Thanks. This comes first and foremost: many, many thanks. For the solidarity, the generosity, the sensitivity of so many people; those who did something because they could; those who offered their help though aware they could do nothing, and all the others.
Several weeks ago, on this same page, I told the story of Magda Ortiz de Diarte, the mother of José Carlos, a Paraguayan student who has just finished a medical degree at Colby-Sawyer College in New Hampshire. Magda had just been refused a visa to attend her son's graduation, though she produced exhaustive documentation of her stable residence in Spain and her intention to return after the ceremony. Since then I have received many messages of encouragement for her, from Spanish and Latin American citizens; by telephone, by email, even in the street.
The day after the article came out, Rafael, a Socialist friend and upstairs neighbor, came by. Before even coming downstairs, he had rung a friend of his, who had called another, in charge of media relations in the US Embassy. Immediately I felt something hard to describe, a deep warmth. He doesn't know Magda from Adam (or Eve), yet he had reacted to her pain, her bitterness — and above all had done something. This, which seems so little, is so much, that I could think of no answer but to say I was going to give him two kisses. And I did.
Now Magda has a visa, and will see her son graduate, and is as happy as she deserves to be. She will remember the day. And so will I, because her story has taught me many things. That you mustn't give up. That you can trust people. That in times like ours, solidarity can bloom like flowers, on ground theoretically reserved for the weeds of selfishness.
Because it is easy to assume that the less people have, the more they turn selfish, miserly, mean, insensitive. But this isn't true, not always. In the depth of misfortune, a hidden muscle works to expand, to broaden the surface of shared misfortune, to create space for other people, other stories, other misfortunes. People who have been trampled on by fate, unjustly robbed of their possessions and well-being, feel the grievances of others as if they were their own, and more. Among those who have been lucky enough to keep their job, their way of life, their future hopes, in the desolate landscape of a country in ruins, many are equally capable of feeling another's wounds as if they were their own.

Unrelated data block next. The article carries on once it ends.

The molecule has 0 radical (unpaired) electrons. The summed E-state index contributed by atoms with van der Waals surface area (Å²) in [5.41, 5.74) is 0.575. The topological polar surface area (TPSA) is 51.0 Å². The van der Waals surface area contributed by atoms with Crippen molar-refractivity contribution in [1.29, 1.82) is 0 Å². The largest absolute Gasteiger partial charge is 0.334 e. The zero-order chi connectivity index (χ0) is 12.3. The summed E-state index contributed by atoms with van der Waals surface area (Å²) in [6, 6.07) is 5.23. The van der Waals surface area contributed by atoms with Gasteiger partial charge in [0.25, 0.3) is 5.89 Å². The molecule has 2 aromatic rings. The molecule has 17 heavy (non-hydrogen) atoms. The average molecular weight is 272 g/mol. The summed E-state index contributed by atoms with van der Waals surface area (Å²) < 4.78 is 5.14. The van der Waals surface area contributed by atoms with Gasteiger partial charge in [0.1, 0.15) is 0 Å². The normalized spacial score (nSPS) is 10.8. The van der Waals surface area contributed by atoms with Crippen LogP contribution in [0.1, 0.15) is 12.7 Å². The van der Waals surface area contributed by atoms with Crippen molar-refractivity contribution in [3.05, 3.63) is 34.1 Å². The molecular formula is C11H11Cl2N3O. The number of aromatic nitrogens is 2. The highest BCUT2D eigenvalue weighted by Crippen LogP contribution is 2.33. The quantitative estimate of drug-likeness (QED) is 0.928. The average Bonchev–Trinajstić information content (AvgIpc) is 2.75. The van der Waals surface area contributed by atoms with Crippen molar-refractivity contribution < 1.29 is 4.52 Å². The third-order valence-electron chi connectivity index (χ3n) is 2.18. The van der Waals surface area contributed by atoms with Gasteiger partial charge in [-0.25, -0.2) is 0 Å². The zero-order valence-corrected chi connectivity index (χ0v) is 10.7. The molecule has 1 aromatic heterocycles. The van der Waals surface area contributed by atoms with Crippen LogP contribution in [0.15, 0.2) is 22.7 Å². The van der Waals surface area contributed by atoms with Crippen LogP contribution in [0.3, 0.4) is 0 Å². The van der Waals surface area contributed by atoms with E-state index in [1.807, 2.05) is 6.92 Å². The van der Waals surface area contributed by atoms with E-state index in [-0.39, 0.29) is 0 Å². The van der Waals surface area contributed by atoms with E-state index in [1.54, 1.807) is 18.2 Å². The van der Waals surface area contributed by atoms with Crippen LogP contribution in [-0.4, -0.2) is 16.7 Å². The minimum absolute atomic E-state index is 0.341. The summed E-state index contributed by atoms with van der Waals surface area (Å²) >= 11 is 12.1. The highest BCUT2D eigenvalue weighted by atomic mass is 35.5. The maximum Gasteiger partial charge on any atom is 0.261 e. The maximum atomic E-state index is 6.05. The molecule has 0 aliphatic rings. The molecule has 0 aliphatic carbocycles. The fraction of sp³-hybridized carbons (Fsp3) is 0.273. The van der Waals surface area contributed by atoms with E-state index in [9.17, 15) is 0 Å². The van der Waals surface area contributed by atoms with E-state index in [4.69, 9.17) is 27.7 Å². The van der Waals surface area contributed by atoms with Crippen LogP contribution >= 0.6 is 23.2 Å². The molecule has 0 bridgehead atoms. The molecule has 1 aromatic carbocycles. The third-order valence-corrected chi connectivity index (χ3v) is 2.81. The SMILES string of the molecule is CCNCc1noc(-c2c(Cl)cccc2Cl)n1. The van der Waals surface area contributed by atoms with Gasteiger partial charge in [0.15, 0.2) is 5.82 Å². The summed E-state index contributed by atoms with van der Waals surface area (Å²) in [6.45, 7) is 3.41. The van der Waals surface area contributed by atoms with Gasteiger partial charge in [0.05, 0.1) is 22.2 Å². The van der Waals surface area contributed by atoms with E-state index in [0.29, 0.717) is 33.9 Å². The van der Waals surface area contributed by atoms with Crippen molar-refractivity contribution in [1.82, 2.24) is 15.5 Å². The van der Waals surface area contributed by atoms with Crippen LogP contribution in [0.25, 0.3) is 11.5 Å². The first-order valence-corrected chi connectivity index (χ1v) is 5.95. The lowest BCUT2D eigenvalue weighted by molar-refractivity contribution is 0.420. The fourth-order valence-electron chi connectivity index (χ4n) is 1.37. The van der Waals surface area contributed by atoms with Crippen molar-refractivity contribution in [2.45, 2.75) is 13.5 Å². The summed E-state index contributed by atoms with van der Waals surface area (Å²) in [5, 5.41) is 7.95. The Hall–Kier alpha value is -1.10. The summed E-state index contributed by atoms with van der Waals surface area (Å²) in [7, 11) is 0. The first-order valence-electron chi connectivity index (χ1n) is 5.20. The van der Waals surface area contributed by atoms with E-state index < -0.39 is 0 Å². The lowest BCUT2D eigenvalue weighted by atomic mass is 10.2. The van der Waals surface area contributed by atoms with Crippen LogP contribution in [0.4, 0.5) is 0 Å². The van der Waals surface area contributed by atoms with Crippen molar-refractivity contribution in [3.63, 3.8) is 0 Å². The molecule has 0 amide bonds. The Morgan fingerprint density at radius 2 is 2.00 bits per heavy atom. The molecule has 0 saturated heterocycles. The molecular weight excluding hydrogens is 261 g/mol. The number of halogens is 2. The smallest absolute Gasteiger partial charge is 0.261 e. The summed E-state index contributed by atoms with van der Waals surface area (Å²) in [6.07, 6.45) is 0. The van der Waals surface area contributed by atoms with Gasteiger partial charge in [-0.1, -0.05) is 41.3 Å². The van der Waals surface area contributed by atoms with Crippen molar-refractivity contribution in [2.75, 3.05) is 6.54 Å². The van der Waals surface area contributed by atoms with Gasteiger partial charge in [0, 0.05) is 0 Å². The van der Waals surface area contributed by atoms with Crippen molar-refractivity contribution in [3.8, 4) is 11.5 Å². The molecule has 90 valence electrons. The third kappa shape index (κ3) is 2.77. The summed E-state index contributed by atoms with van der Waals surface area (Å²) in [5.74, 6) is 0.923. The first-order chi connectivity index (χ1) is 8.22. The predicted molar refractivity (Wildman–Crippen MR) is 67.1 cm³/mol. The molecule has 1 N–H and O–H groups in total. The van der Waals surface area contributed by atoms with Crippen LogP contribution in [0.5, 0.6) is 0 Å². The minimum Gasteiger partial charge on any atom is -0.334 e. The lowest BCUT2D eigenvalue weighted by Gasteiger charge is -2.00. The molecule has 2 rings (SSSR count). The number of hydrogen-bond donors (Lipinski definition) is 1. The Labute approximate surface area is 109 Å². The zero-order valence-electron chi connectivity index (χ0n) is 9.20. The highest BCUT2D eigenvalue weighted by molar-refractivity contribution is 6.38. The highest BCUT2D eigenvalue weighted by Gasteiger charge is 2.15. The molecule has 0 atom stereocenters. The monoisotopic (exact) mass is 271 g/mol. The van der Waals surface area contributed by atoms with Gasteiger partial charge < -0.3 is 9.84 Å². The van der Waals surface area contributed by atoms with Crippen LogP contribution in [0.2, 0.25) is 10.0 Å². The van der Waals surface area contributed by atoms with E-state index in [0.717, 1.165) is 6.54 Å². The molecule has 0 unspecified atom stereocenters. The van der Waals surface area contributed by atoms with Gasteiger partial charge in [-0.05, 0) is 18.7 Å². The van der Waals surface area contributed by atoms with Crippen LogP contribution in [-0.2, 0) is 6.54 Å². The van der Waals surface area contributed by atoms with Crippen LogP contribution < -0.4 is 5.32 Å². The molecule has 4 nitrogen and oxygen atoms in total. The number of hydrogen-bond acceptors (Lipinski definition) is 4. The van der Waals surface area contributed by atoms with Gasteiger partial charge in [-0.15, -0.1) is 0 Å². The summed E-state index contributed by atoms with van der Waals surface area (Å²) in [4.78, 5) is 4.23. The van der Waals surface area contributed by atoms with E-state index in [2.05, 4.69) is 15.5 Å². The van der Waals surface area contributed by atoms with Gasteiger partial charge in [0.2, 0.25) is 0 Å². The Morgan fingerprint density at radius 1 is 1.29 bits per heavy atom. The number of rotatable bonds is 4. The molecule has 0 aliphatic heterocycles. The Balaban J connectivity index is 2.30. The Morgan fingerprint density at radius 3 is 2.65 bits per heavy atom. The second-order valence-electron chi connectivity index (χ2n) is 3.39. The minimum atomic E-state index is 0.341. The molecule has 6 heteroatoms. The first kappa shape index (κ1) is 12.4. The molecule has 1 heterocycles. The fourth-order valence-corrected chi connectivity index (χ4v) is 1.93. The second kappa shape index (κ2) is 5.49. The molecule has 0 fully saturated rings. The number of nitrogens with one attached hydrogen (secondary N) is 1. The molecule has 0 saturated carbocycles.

The power of solidarity
My optimism may well seem excessive, but I cannot write today in any other frame of mind. Because Magda now has a visa, and it would have been so easy for nobody to care about her not having one, that this small victory takes on epic proportions in my contented eyes.
This is why I dare to suggest to you the power of the machine that your own solidarity might set in motion. Because there are millions of Magdas in the world, millions of small just causes that need all of us — not our money, not our alms, not our scowls of disgust as we read the newspaper or watch the TV news - but our heart. It is our heart that is in question, an infallible weapon capable of changing the course of things.
Cynics often wonder aloud whether solving the problem of one single person is worthwhile; whether we get anywhere freeing just one person when millions of others remain in the same trap. The answer is yes, it is worthwhile. Because just one opens a path that others, with a little help, can walk.
So now I wish to give heartfelt thanks to many people. To those who have helped, and those who wished to help. To all, known and unknown, who felt Magda's plight as their own. To Rafael, and to his two friends, equally unknown to me, a million thanks.